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Home > Ideas & Tips > Hardwood Flooring Buying Guide - Installation & Maintenance

Hardwood Flooring Buying Guide - Installation & Maintenance

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Installation & Maintenance

The Big Question: Do It Yourself OR Call A Pro? The Big Question: Do It Yourself OR Call A Pro?


  • You're OK with pre-finished flooring (planks are purchased already-finished and ready to install).
  • You're comfortable with locking hardwood installation (see here for more info).
  • The layout of the room in which you want to install is fairly straightforward (not many nooks and corners).
  • You are willing to sacrifice some quality in order to save money.
  • You have the time to invest in learning how to install the flooring properly; if you're a beginner, the learning curve may be steep.


  • You want flooring that is installed first and finished afterwards (planks must be nailed down, sanded, and finished by hand by an experienced installer).
  • You require the installation of an appropriate subfloor for your hardwood (see here for more info).
  • The room's layout is complex.
  • You have the budget to ensure a high-quality job.
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Important: Don't Forget The Subfloor Important: Don't Forget The Subfloor

One of the most important things to consider when installing hardwood flooring is what will lie underneath it.
It's vital to protect your investment and crucial to do it right!

Consider the following:

  • Solid hardwood flooring is only as good as the subfloor underneath it.
  • Hardwood flooring is usually installed by nailing or stapling flooring planks to the subfloor underneath them; therefore, it's important that the subfloor be able to hold nails or staples for the life of the floor. Substrates like concrete, ceramic, vinyl, or glued-down carpet are not a suitable base for hardwood flooring.
  • If doing an on-grade installation (at ground level), don't forget to consider the ventilation quality of any basement or crawlspace underneath ground level. Moisture will affect hardwood flooring from below and above.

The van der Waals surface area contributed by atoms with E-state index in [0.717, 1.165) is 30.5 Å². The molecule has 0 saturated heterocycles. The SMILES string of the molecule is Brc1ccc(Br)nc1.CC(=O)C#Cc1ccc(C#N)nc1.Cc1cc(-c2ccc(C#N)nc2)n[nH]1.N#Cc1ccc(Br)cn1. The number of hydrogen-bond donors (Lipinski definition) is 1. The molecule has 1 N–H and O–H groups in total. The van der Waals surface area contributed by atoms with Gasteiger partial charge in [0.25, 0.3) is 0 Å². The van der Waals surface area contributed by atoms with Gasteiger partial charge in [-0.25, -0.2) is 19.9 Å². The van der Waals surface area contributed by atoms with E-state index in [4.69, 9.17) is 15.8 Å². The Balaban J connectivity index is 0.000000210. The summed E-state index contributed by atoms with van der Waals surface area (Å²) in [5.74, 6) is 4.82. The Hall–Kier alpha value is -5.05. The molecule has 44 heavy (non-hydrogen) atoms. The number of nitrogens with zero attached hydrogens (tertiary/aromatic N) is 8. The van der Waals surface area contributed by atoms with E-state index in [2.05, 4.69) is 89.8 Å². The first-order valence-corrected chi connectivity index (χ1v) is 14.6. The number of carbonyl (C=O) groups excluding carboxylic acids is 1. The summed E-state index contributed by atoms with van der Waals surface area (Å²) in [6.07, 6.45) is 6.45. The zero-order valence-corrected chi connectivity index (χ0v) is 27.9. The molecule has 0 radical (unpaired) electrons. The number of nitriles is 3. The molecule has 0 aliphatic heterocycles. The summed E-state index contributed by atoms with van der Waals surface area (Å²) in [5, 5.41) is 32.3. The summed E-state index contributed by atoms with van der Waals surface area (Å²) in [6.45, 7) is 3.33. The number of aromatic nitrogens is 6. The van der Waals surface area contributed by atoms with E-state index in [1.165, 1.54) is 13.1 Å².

• If doing an above-grade installation (above ground level), consider whether the strength and rigidity of your subfloor is adequate for supporting the flooring being installed.
  • If doing a below-grade installation (ie. a basement floor), remember that moisture levels are higher. A very limited number of specific hardwood flooring options are suitable for below-grade installations.


  • In floating installation, floor boards are attached to each other, not the subfloor.
  • Solid hardwood can be nailed or glued only. But engineered hardwood boards can be nailed, glued, or installed as floating—the latter is the fastest and easiest method.
  • Carefully consider all your installation options before making your product selection, so you get the flooring system that works best for your needs.

What Is a Subfloor?

A subfloor is a layer of flooring installed underneath an interior floor like hardwood or laminate. Subfloor provides structural support for the actual flooring above it. It creates a stable, flat, and solid surface that rests across the flooring joists. The subfloor is the closest piece of flooring to the joists themselves. Only builders and installers deal with subfloors, so homeowners rarely see the subfloor. This is the main difference between a subfloor panel and underlayment.

What Is Underlayment?

Underlayment is installed on top of subfloor; it functions as a protective barrier or sound dampening layer below the uppermost flooring material. Instead of being installed on joists, underlayment sits over floorboards that are secured to the joists. Depending on the type of flooring you choose, you'll need a specific variety of underlayment—while subfloor material is generally standard and consistent across all types of houses, underlayment material depends on the types of interior floors you are installing.


  • Use a soft, fine-bristled broom for day-to-day cleaning of dust and dirt.
  • Vacuum your floor once or twice a week. Use a soft brush attachment.
  • Place mats and rugs at all entrances to prevent debris from spreading.
  • Cover high-traffic areas with rugs; move them periodically if they are exposed to sunlight, so that flooring does not fade unevenly.
  • Wipe up spills immediately with a lightly dampened cloth, and follow up with a floor cleaning product. Moisture can cause staining, buckling, splitting, warping, and cupping in the flooring over time.
  • Oil-based cleaners should not be used on hardwood flooring. A neutral, pH-based wood cleaner is best for hardwood flooring.
  • Make sure you dry the floors right away after cleaning.


  • Put felt pads on the bottoms of table and chair legs to prevent furniture from scratching floors.
  • Remove spike-soled shoes like cleats or stilettos when walking on your hardwood floors, and watch out for sand or stones in footwear with treads.
  • Minor scratches can sometimes be repaired with wax sticks that are included in hardwood care kits.
  • Larger, deeper dents, like those caused by heavy furniture, must only be fixed by flooring professionals. Often, a board will need to be replaced. It's always a good idea to keep spare boards after your floor has been installed.
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